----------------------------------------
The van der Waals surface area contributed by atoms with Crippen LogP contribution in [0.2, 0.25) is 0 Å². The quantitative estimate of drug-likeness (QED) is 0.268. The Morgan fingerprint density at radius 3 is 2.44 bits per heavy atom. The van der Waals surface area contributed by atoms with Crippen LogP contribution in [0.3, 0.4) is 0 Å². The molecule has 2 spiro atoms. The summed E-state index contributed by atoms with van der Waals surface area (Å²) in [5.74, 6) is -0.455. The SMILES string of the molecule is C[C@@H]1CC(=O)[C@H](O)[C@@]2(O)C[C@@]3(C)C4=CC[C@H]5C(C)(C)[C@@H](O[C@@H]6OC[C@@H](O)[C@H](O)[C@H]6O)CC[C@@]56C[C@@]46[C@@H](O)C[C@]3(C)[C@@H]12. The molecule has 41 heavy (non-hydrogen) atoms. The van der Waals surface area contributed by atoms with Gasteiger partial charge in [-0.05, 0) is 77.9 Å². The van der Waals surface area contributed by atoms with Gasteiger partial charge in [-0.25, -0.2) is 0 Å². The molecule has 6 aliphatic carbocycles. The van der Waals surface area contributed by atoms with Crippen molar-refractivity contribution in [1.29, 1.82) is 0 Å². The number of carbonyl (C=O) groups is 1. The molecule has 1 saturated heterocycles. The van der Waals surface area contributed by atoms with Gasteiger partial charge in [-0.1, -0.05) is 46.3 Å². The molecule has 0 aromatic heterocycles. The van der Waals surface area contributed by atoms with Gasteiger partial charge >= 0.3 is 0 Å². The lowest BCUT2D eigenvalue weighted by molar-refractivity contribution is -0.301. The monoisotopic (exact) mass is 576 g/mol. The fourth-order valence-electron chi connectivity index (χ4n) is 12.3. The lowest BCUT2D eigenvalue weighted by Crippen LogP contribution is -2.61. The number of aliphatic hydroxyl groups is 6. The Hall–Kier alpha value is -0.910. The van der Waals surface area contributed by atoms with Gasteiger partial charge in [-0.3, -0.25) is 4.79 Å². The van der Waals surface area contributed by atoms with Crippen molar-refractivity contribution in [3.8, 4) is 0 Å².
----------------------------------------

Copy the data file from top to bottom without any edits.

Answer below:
The van der Waals surface area contributed by atoms with Crippen LogP contribution in [0.2, 0.25) is 0 Å². The quantitative estimate of drug-likeness (QED) is 0.268. The Morgan fingerprint density at radius 3 is 2.44 bits per heavy atom. The van der Waals surface area contributed by atoms with Crippen LogP contribution in [0.3, 0.4) is 0 Å². The molecule has 2 spiro atoms. The summed E-state index contributed by atoms with van der Waals surface area (Å²) in [5.74, 6) is -0.455. The SMILES string of the molecule is C[C@@H]1CC(=O)[C@H](O)[C@@]2(O)C[C@@]3(C)C4=CC[C@H]5C(C)(C)[C@@H](O[C@@H]6OC[C@@H](O)[C@H](O)[C@H]6O)CC[C@@]56C[C@@]46[C@@H](O)C[C@]3(C)[C@@H]12. The molecule has 41 heavy (non-hydrogen) atoms. The van der Waals surface area contributed by atoms with Gasteiger partial charge in [-0.05, 0) is 77.9 Å². The van der Waals surface area contributed by atoms with Gasteiger partial charge in [-0.25, -0.2) is 0 Å². The molecule has 6 aliphatic carbocycles. The van der Waals surface area contributed by atoms with Crippen molar-refractivity contribution in [1.29, 1.82) is 0 Å². The number of carbonyl (C=O) groups is 1. The molecule has 1 saturated heterocycles. The van der Waals surface area contributed by atoms with Gasteiger partial charge in [-0.1, -0.05) is 46.3 Å². The molecule has 0 aromatic heterocycles. The van der Waals surface area contributed by atoms with Gasteiger partial charge >= 0.3 is 0 Å². The lowest BCUT2D eigenvalue weighted by molar-refractivity contribution is -0.301. The monoisotopic (exact) mass is 576 g/mol. The fourth-order valence-electron chi connectivity index (χ4n) is 12.3. The lowest BCUT2D eigenvalue weighted by Crippen LogP contribution is -2.61. The number of aliphatic hydroxyl groups is 6. The Hall–Kier alpha value is -0.910. The van der Waals surface area contributed by atoms with Gasteiger partial charge in [-0.3, -0.25) is 4.79 Å². The van der Waals surface area contributed by atoms with Crippen molar-refractivity contribution in [3.8, 4) is 0 Å².